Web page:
This year was always going to be big for canned wine. Back before the pandemic started in the United States, we spoke with a wine expert about emerging industry trends. Susan Kostrzewa, editor-in-chief of Wine Enthusiast Magazine, singled out canned and boxed wine as a no-brainer. The alternative packaging was cute, convenient, and much more sustainable than its heavy glass-and-cork counterparts.
Now, nearly a year later, canned wine has gained newfound popularity in an era of social distancing. It’s perfect for situations when uncorking an entire bottle by yourself would be unnecessary: solo picnics at Dolores Park, Zoom happy hours, or any other time you just need a pour for one.
“Some of these features of cans — like that portability, a single serving of wine delivered to you — really intensified overnight with the pandemic,” Sarah Hoffman, co-founder of Maker Wine, says. “We definitely also see this desire for connection to other people and to the product that you’re getting.”
Maker Wine, a San Francisco-based canned wine company that launched in September 2019, works with independent winemakers around Northern California with a fundamental belief: That you can put great wine in cans. The founders, Hoffman and Kendra Kawala, focus on working with winemakers who you wouldn’t otherwise see on a grocery store shelf — winemakers who work in small batches at small wineries with “unconventional style.”
That’s why the company is called “Maker.” Each can has a brief bio of the crafter responsible for the drink. Printed on the bottom are little easter eggs — quirky phrases like “Viognier all day” or poignant homages. On the Handley Cellars pinot noir: “Mom would like it.” It’s a tribute to the trailblazer Milla Handley, who was the first woman to start a namesake winery in the United States. Handley passed away from COVID-19 at 68, and now her daughter, Lulu, carries on her legacy at Handley Cellars.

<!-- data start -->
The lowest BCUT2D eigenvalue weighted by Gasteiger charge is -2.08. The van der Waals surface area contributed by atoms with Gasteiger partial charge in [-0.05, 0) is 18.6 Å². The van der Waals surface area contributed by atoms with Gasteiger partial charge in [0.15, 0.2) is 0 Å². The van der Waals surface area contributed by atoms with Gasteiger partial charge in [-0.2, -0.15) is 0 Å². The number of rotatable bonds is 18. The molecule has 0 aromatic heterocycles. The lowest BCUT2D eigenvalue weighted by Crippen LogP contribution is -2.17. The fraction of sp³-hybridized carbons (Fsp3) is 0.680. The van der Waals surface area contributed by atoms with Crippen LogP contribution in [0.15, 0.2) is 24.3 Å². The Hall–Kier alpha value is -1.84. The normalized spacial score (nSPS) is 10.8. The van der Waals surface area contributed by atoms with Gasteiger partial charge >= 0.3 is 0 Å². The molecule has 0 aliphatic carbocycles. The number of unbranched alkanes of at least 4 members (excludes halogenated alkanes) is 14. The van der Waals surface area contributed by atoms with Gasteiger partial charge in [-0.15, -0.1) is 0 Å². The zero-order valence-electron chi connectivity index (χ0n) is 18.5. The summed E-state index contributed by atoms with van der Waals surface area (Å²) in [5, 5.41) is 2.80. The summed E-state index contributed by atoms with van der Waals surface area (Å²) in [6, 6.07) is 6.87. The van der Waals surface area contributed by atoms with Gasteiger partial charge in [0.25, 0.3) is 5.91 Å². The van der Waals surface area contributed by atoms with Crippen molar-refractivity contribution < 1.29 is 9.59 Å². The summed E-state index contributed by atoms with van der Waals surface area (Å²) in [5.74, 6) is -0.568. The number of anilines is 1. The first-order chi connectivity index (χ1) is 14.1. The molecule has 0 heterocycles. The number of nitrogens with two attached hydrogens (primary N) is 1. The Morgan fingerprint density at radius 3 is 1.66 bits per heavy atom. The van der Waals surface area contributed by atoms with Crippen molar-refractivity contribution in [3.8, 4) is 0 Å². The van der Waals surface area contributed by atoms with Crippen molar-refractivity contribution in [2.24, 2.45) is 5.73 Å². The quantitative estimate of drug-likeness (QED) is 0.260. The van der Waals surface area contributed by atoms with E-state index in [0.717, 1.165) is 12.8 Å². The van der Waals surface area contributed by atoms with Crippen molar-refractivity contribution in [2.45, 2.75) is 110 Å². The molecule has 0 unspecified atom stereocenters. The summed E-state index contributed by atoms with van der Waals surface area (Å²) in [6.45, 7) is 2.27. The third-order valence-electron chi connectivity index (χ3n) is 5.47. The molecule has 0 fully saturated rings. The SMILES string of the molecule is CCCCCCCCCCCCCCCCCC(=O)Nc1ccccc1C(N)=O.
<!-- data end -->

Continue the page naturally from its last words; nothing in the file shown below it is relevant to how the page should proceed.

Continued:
“It’s been really special for us to be able to highlight local winemakers in the Bay Area,” Hoffman says. “And then also connect with people who are now remote, and are really craving that camaraderie and connection.”
That aspect of community is a priority for Hoffman and Kawala, who visit vineyards to produce and package the wines themselves. “We make the wine elbow to elbow with our producers at the winery, and we send shipments directly to our consumers’ doors,” Kawala says. So far, they’ve worked with local winemakers like Chris Christensen, named a “Winemaker to Watch” by the San Francisco Chronicle, for their unique style: Christensen in particular is known for blending rosé-making techniques to make a drink that’s “rule-breaking” and fruit-forward. It all goes along with Maker Wine’s ethos: to embrace wine “sans the snobbery” while amplifying the work of independent winemakers instead of mass producers.
It’s a message that resonates with wine-lovers or newbies to the industry. Maker Wine has been busy in 2020, delivering their products for their subscription service, Can Club, virtual tastings, and online bachelorette parties. Trends may be fleeting sometimes, but hopefully, canned wine has given us enough reasons to stick around.
Order from Maker Wine